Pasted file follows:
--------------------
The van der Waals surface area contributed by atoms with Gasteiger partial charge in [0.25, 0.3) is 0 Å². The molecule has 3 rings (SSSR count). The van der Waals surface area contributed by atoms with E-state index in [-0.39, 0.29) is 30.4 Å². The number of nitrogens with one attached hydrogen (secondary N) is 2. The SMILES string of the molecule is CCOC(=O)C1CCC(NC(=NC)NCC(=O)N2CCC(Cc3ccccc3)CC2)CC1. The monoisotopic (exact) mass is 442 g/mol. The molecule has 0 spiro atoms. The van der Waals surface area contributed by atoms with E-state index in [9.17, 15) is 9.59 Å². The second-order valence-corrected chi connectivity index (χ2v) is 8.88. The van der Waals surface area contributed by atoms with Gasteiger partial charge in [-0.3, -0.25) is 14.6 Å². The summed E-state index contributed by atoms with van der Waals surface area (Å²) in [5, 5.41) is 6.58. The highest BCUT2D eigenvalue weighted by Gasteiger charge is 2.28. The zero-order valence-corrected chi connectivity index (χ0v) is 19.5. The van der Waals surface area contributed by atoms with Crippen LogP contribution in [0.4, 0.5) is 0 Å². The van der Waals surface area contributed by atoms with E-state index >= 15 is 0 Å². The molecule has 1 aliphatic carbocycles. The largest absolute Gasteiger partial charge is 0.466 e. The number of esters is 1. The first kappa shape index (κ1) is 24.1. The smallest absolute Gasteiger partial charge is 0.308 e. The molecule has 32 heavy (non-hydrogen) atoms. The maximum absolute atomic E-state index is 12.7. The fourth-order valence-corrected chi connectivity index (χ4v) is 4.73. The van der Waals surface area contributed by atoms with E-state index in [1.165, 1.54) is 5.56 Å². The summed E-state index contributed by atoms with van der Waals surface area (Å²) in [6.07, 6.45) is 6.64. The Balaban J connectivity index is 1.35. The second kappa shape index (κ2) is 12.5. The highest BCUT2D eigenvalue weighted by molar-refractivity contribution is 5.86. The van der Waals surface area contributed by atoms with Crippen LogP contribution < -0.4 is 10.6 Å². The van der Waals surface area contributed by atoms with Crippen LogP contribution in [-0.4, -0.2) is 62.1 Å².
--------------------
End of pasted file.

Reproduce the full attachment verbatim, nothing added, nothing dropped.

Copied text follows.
The van der Waals surface area contributed by atoms with Gasteiger partial charge in [0.25, 0.3) is 0 Å². The molecule has 3 rings (SSSR count). The van der Waals surface area contributed by atoms with E-state index in [-0.39, 0.29) is 30.4 Å². The number of nitrogens with one attached hydrogen (secondary N) is 2. The SMILES string of the molecule is CCOC(=O)C1CCC(NC(=NC)NCC(=O)N2CCC(Cc3ccccc3)CC2)CC1. The monoisotopic (exact) mass is 442 g/mol. The molecule has 0 spiro atoms. The van der Waals surface area contributed by atoms with E-state index in [9.17, 15) is 9.59 Å². The second-order valence-corrected chi connectivity index (χ2v) is 8.88. The van der Waals surface area contributed by atoms with Gasteiger partial charge in [-0.3, -0.25) is 14.6 Å². The summed E-state index contributed by atoms with van der Waals surface area (Å²) in [5, 5.41) is 6.58. The highest BCUT2D eigenvalue weighted by Gasteiger charge is 2.28. The zero-order valence-corrected chi connectivity index (χ0v) is 19.5. The van der Waals surface area contributed by atoms with Crippen LogP contribution in [0.4, 0.5) is 0 Å². The van der Waals surface area contributed by atoms with E-state index >= 15 is 0 Å². The molecule has 1 aliphatic carbocycles. The largest absolute Gasteiger partial charge is 0.466 e. The number of esters is 1. The first kappa shape index (κ1) is 24.1. The smallest absolute Gasteiger partial charge is 0.308 e. The molecule has 32 heavy (non-hydrogen) atoms. The maximum absolute atomic E-state index is 12.7. The fourth-order valence-corrected chi connectivity index (χ4v) is 4.73. The van der Waals surface area contributed by atoms with E-state index in [1.165, 1.54) is 5.56 Å². The summed E-state index contributed by atoms with van der Waals surface area (Å²) in [6.07, 6.45) is 6.64. The Balaban J connectivity index is 1.35. The second kappa shape index (κ2) is 12.5. The highest BCUT2D eigenvalue weighted by molar-refractivity contribution is 5.86. The van der Waals surface area contributed by atoms with Crippen LogP contribution < -0.4 is 10.6 Å². The van der Waals surface area contributed by atoms with Crippen LogP contribution in [-0.4, -0.2) is 62.1 Å².